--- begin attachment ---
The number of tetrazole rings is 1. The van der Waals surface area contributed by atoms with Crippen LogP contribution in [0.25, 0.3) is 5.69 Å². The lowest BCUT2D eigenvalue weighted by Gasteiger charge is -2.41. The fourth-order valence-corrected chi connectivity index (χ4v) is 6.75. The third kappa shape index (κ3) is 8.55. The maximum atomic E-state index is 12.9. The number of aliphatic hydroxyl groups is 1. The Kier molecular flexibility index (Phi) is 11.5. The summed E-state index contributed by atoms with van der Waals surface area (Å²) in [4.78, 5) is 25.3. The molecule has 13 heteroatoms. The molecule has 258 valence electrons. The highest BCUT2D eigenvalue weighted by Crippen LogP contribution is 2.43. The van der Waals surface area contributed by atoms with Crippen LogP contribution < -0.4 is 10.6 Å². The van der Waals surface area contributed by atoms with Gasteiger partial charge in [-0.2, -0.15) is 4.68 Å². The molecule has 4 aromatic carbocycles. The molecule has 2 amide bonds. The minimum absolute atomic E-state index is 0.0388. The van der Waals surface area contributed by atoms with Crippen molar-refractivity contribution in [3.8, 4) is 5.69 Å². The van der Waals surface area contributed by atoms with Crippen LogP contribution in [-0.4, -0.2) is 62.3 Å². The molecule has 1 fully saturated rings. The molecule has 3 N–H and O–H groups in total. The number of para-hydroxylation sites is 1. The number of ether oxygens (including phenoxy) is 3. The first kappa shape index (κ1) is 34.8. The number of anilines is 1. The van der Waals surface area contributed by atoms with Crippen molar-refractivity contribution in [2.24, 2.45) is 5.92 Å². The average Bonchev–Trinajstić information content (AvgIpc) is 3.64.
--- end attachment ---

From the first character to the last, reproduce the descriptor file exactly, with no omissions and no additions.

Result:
The number of tetrazole rings is 1. The van der Waals surface area contributed by atoms with Crippen LogP contribution in [0.25, 0.3) is 5.69 Å². The lowest BCUT2D eigenvalue weighted by Gasteiger charge is -2.41. The fourth-order valence-corrected chi connectivity index (χ4v) is 6.75. The third kappa shape index (κ3) is 8.55. The maximum atomic E-state index is 12.9. The number of aliphatic hydroxyl groups is 1. The Kier molecular flexibility index (Phi) is 11.5. The summed E-state index contributed by atoms with van der Waals surface area (Å²) in [4.78, 5) is 25.3. The molecule has 13 heteroatoms. The molecule has 258 valence electrons. The highest BCUT2D eigenvalue weighted by Crippen LogP contribution is 2.43. The van der Waals surface area contributed by atoms with Crippen LogP contribution < -0.4 is 10.6 Å². The van der Waals surface area contributed by atoms with Gasteiger partial charge in [-0.2, -0.15) is 4.68 Å². The molecule has 4 aromatic carbocycles. The molecule has 2 amide bonds. The minimum absolute atomic E-state index is 0.0388. The van der Waals surface area contributed by atoms with Crippen molar-refractivity contribution in [3.8, 4) is 5.69 Å². The van der Waals surface area contributed by atoms with Crippen LogP contribution in [-0.4, -0.2) is 62.3 Å². The molecule has 1 fully saturated rings. The molecule has 3 N–H and O–H groups in total. The number of para-hydroxylation sites is 1. The number of ether oxygens (including phenoxy) is 3. The first kappa shape index (κ1) is 34.8. The number of anilines is 1. The van der Waals surface area contributed by atoms with Crippen molar-refractivity contribution in [2.24, 2.45) is 5.92 Å². The average Bonchev–Trinajstić information content (AvgIpc) is 3.64.